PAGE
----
The rockstar of the meal was this baby.
The Cuban Sandwich, full of salty folds of corned beef and pastrami, Swiss cheese melting off the edges, smears of chipotle mayo and tangy pickles tucked into a Panini-pressed bread. This sandwich is so juicy, you won’t need to order a drink.* This is the sort of sandwich that will make you burn with volcanic jealousy if it lands up on a friend’s plate and you got stuck with some yawningly-boring sausage in tortilla dish. I would know.
*Not real advice, but just one of those many lines in my ultra-weird-things-to-say collection that I can’t help but inflict on my posts every now and then. Of course you need to order a drink. Unless you want to tip the sandwich over sideways, wring it like a wet cloth, and let the beefy juices dribble into a shot glass – a pretty awkward and unyummy thought to be sure, and one that deserves to be buried in the graveyard of morbidly unexecuteable thoughts.
The Cuban was salty, drippy with beefy juices, intensely savoury and strangely reminiscent of a childhood memory of a sweet-smoky burger that used to rock my ten-year old world: Hardees roast beef n’ cheddar.
I’m sorry Café Habana crew, I know a Hardees comparison probably sounds like the worst insult ever, but I really do mean it in the most positive of ways. And if it’s any consolation, Hardees’ burger didn’t hold up to childhood memories when I last tasted it. Plus they don’t have tiny pickles snuggled under the bun like your Cuban does. And your crusty perfectly-pressed roll can spank the pants off of their untoasted burger bun. Which makes you guys the front runners. CAFE HABANA – 1, HARDEES – 0.
I will admit that I nearly wept when I compared the price of this happy-salty-cow-in-a-roll to the NYC menu. I really need to stop doing price comparisons, I’m sure Café Habana can give me a million justifiable reasons why the price needs to be higher in Dubai. But it hurts nevertheless. It hurts that our compadres across the ocean can scarf down two of those sandwiches for the price of our one.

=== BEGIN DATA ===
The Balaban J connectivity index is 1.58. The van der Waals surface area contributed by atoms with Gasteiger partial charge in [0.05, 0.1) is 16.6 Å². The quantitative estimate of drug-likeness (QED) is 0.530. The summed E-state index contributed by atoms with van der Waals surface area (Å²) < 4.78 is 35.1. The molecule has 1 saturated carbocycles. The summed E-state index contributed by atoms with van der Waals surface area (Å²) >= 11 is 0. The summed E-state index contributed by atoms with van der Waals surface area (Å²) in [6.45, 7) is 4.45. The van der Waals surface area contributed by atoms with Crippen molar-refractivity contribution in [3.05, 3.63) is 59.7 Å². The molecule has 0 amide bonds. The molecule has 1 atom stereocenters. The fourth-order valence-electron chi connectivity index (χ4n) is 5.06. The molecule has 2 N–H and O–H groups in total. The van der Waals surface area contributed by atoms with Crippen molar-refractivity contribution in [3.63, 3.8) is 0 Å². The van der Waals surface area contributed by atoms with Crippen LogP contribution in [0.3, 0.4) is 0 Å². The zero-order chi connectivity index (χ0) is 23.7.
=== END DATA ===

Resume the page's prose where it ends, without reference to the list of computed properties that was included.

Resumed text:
Now here is the interesting twist, and the one reason I may think twice before returning. The service was a bit odd, with an over-friendly server who was extraordinarily chatty and extraordinarily hard to flag down for an order, despite our being the only ones in the restaurant. Worse, my request for dessert was met with playful sarcasm: yes, for dessert we serve tortillas with meat…hahaha! Cute. But obnoxiously unfunny. Especially because the server never followed up her attempt at a joke with the real dessert selections, thereby shutting the door to a potential dessert order. Well dearest cute-but-unfunny server, we are acutely aware of the fact that the original branch serves up flan pastries, and that The National team from Abu Dhabi was offered très leches and banana foster. I want to believe that this has nothing to do with our not ordering booze (a notion sparked off by the Time Out review) or with the fact that I offered my honest feedback on the Toluca in response to the sever’s question, or with sheer server laziness – but whatever it is, I find the dessert discrepancy very disturbing.
Bottom line, if you’re stranded in that massive labyrinth called Dubai Mall, cheesy corn and a juice-dripping Cubano would be a pretty decent pit stop during your shopping marathon. Carry your own tub of dessert in case you’re not good enough to be offered any.
Blogging from my den in Deira with a loyal fourteen-dirham fresh-baked cheesy za’atar manousheh by my side. Over and out.
Souk Al Bahar, Near Dubai Mall
Phone: +971 (4) 422 2620